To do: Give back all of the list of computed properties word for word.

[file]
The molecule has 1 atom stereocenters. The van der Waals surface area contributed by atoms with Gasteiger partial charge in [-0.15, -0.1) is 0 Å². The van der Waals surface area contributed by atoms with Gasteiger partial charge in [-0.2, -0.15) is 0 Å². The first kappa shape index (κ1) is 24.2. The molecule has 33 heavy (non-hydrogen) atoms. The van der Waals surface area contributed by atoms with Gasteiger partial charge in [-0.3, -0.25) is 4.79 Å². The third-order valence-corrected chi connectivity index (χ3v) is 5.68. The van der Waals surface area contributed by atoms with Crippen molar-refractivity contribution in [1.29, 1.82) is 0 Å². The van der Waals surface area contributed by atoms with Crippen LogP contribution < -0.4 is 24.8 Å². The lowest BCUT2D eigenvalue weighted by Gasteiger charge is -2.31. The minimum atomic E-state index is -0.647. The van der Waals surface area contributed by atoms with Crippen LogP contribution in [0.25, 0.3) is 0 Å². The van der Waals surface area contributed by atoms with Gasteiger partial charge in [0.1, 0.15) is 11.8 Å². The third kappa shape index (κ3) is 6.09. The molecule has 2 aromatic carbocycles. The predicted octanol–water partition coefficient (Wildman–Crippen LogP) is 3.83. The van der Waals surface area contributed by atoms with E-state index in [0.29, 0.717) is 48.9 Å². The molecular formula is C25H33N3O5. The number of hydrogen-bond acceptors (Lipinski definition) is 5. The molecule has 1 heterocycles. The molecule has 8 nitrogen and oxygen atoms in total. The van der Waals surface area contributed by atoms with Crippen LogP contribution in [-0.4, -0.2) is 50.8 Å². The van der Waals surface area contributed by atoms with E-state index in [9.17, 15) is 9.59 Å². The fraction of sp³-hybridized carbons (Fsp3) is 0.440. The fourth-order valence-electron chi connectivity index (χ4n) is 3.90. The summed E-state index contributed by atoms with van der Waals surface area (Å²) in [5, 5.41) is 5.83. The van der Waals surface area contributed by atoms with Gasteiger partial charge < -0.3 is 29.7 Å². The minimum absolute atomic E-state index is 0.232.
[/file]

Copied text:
The molecule has 1 atom stereocenters. The van der Waals surface area contributed by atoms with Gasteiger partial charge in [-0.15, -0.1) is 0 Å². The van der Waals surface area contributed by atoms with Gasteiger partial charge in [-0.2, -0.15) is 0 Å². The first kappa shape index (κ1) is 24.2. The molecule has 33 heavy (non-hydrogen) atoms. The van der Waals surface area contributed by atoms with Gasteiger partial charge in [-0.3, -0.25) is 4.79 Å². The third-order valence-corrected chi connectivity index (χ3v) is 5.68. The van der Waals surface area contributed by atoms with Crippen molar-refractivity contribution in [1.29, 1.82) is 0 Å². The van der Waals surface area contributed by atoms with Crippen LogP contribution < -0.4 is 24.8 Å². The lowest BCUT2D eigenvalue weighted by Gasteiger charge is -2.31. The minimum atomic E-state index is -0.647. The van der Waals surface area contributed by atoms with Crippen LogP contribution in [0.25, 0.3) is 0 Å². The van der Waals surface area contributed by atoms with Gasteiger partial charge in [0.1, 0.15) is 11.8 Å². The third kappa shape index (κ3) is 6.09. The molecule has 2 aromatic carbocycles. The predicted octanol–water partition coefficient (Wildman–Crippen LogP) is 3.83. The van der Waals surface area contributed by atoms with E-state index in [0.29, 0.717) is 48.9 Å². The molecular formula is C25H33N3O5. The number of hydrogen-bond acceptors (Lipinski definition) is 5. The molecule has 1 heterocycles. The molecule has 8 nitrogen and oxygen atoms in total. The van der Waals surface area contributed by atoms with Crippen LogP contribution in [-0.4, -0.2) is 50.8 Å². The van der Waals surface area contributed by atoms with E-state index in [9.17, 15) is 9.59 Å². The fraction of sp³-hybridized carbons (Fsp3) is 0.440. The fourth-order valence-electron chi connectivity index (χ4n) is 3.90. The summed E-state index contributed by atoms with van der Waals surface area (Å²) in [5, 5.41) is 5.83. The van der Waals surface area contributed by atoms with Gasteiger partial charge < -0.3 is 29.7 Å². The minimum absolute atomic E-state index is 0.232.